I liked the FSBO analogy. We are a family of real estate agents here, brokers and team leaders. We get the FSBO analogy. You don't know what you don't know. Many people make so many mistakes when they're trying to sell their homes on their own. Why in the world would we think that we could sell our business without any help? I'm thinking about this too. Your background is a mortgage broker.
I was working with real estate agents all the time and title agents. I have a strong real estate background prior to selling businesses.
You can relate to everything it is that we go through with the type of business that we have. We have feast or famine, cycles where we're up and down in our business. We also have to contend with bookkeeping and recordkeeping. All of those things are super important. As far as the book that you wrote about Selling Your Business By Design, Not By Default, how specifically can this book help me if I'm an experienced real estate agent, broker or team leader, been doing this for 15, 20 or 30 years and I don't even know what to think. How does this book help me in my industry?
It can help you in a number of ways. Let's talk about the philosophy in preparing for an exit because that's what it's about. It's a transition and exit. At some point in time, you want to retire. I have a philosophy called sell then built. That sounds backward from what you would think. The reason I say sell then built is when you start, you start with the end in mind. You think about what's your real estate agency needs to look like to a buyer. What the book does is helps you through that process. It helps you see how a buyer will look at your business and how they're going to value it. It goes through a lot of different things about the transaction through a buyer's eyes but it also has tips for you as a seller, the things that are going to make your business worth more.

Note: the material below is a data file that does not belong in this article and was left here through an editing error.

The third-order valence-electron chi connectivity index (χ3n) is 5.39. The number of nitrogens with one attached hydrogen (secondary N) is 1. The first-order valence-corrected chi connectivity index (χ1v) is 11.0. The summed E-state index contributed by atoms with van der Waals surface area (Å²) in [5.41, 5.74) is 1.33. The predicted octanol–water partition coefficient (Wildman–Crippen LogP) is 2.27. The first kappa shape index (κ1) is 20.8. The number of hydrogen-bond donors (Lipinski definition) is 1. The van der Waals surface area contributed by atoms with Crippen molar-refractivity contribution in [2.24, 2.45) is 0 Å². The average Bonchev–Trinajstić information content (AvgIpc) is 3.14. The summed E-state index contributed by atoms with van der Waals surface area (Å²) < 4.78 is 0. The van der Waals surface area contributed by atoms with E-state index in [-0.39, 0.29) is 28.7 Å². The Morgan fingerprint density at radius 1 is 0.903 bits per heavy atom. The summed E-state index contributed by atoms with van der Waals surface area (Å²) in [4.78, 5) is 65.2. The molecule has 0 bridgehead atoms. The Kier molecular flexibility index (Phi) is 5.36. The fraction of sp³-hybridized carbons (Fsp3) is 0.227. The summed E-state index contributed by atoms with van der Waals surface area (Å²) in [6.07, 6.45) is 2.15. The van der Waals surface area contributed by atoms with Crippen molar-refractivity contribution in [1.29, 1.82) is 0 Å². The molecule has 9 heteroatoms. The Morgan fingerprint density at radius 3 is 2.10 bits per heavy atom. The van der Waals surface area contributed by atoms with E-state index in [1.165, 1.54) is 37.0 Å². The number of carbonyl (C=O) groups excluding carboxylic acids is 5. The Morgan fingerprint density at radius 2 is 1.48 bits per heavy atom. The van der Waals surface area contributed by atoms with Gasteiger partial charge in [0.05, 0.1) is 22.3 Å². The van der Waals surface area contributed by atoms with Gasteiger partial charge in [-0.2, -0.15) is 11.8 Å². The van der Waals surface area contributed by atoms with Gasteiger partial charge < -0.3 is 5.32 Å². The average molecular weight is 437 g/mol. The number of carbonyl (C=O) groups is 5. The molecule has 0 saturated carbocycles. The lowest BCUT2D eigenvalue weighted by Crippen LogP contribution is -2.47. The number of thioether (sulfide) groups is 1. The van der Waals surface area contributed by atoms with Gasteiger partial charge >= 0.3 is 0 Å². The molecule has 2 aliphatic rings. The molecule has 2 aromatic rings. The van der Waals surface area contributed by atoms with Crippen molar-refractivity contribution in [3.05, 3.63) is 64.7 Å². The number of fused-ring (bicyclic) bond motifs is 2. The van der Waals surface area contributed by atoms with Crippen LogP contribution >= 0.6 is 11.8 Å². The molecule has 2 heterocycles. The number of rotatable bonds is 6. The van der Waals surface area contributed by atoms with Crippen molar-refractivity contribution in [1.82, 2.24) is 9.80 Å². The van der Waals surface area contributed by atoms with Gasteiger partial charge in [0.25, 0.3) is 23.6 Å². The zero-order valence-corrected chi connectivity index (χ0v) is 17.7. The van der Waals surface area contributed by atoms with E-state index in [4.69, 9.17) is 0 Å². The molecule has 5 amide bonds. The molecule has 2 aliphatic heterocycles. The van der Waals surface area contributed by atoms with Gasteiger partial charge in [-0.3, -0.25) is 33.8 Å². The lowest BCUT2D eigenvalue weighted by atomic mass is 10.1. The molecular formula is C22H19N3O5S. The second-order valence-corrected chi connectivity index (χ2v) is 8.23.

For instance, you're talking about real estate agents. They're salespeople. They love to work with people. Typically, salespeople are not good accountants. You have minimal requirements for compliance with your state agencies and most agents keep up with that. They keep their files, all of their documents, addendums and everything together but they don't do a good job with accounting. Since it's not your area of expertise, you want to have a CPA or an outside bookkeeping firm to keep your books. One of the four biggest mistakes I see that sellers make is they don't have good books and you're busy.
As an agent, you're out there. You're meeting with people, working nights and weekends. Everyone that's good is busy. They're working 24/7. Vacation, what's that? We heard about that years ago. In the busyness of it, you have to hire these professional people to handle the back-end office. One of the main things is your books and accounting. Another thing that I talked about when you think about the end in mind is you have to think a little bit about your number, where you like your business to be used. Is it selling for $1 million, $500,000 or $10 million? What is that number? I would suggest that you do a valuation of your business now and look at it.
I have a valuation service as well. We do valuations for $500. They're dirt cheap. We look at it. We see what that number is now and then you think, "What steps do I need to do? What roadmap do I need to follow to get you where you need to be to hit that number?" If you don't have a target in mind, you're never going to hit it and you're going to go along. A lot of people I see approach the sale of their business like they do their taxes. They cross their fingers, close their eyes and hope for the best. You don't want to deal with this so you kick the can down the road. When you kick it down the road for ten years, how can you expect to have a good outcome with that?
I'm so sad to see people who don't get good outcomes, don't sell it right or prepare for that because they make some money on it but it's like your house. You're going to make $500,000 or $2 million. How you fix it up and you think about that with your business. If you look at a piece of real estate that you're buying, you're like, "What can I do if you're flipping it? What can I do that's going to maximize the value?" We put in a new kitchen. Those are dollars that make sense. "Do I put it in the above-ground swimming pool?" Absolutely not. Same way with your business, you've got to know what steps to take to maximize the value of your business. That's what the book will teach you.